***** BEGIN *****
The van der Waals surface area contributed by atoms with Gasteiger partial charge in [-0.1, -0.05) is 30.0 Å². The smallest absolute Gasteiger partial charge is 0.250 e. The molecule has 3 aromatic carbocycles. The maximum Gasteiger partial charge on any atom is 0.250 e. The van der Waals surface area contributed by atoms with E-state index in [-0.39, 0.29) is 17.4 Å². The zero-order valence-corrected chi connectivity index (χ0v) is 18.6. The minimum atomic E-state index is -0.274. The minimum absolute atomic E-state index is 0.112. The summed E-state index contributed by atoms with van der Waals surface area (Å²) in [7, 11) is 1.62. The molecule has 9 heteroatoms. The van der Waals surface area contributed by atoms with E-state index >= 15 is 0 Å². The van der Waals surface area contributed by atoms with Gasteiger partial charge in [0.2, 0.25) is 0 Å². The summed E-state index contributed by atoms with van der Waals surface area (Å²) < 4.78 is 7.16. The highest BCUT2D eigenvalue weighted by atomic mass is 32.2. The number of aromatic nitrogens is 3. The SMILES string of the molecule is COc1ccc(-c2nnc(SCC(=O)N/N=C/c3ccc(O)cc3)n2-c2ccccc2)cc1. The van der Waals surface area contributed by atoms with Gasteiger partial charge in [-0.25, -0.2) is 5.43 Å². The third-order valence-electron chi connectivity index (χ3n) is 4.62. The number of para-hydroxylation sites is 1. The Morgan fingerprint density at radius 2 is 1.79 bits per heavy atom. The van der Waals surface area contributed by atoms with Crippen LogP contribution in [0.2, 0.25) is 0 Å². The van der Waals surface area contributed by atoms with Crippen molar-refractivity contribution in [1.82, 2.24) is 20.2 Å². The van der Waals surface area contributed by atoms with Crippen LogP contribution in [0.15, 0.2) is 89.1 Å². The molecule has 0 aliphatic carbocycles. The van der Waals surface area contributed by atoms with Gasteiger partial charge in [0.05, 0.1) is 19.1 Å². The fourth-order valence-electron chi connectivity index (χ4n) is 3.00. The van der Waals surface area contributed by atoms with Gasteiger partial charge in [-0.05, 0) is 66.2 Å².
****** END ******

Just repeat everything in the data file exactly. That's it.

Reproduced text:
The van der Waals surface area contributed by atoms with Gasteiger partial charge in [-0.1, -0.05) is 30.0 Å². The smallest absolute Gasteiger partial charge is 0.250 e. The molecule has 3 aromatic carbocycles. The maximum Gasteiger partial charge on any atom is 0.250 e. The van der Waals surface area contributed by atoms with E-state index in [-0.39, 0.29) is 17.4 Å². The zero-order valence-corrected chi connectivity index (χ0v) is 18.6. The minimum atomic E-state index is -0.274. The minimum absolute atomic E-state index is 0.112. The summed E-state index contributed by atoms with van der Waals surface area (Å²) in [7, 11) is 1.62. The molecule has 9 heteroatoms. The van der Waals surface area contributed by atoms with E-state index >= 15 is 0 Å². The van der Waals surface area contributed by atoms with Gasteiger partial charge in [0.2, 0.25) is 0 Å². The summed E-state index contributed by atoms with van der Waals surface area (Å²) < 4.78 is 7.16. The highest BCUT2D eigenvalue weighted by atomic mass is 32.2. The number of aromatic nitrogens is 3. The SMILES string of the molecule is COc1ccc(-c2nnc(SCC(=O)N/N=C/c3ccc(O)cc3)n2-c2ccccc2)cc1. The van der Waals surface area contributed by atoms with Gasteiger partial charge in [-0.25, -0.2) is 5.43 Å². The third-order valence-electron chi connectivity index (χ3n) is 4.62. The number of para-hydroxylation sites is 1. The Morgan fingerprint density at radius 2 is 1.79 bits per heavy atom. The van der Waals surface area contributed by atoms with Crippen LogP contribution in [0.2, 0.25) is 0 Å². The van der Waals surface area contributed by atoms with Crippen molar-refractivity contribution in [1.82, 2.24) is 20.2 Å². The van der Waals surface area contributed by atoms with Crippen LogP contribution in [0.15, 0.2) is 89.1 Å². The molecule has 0 aliphatic carbocycles. The van der Waals surface area contributed by atoms with Gasteiger partial charge in [0.05, 0.1) is 19.1 Å². The fourth-order valence-electron chi connectivity index (χ4n) is 3.00. The van der Waals surface area contributed by atoms with Gasteiger partial charge in [-0.05, 0) is 66.2 Å².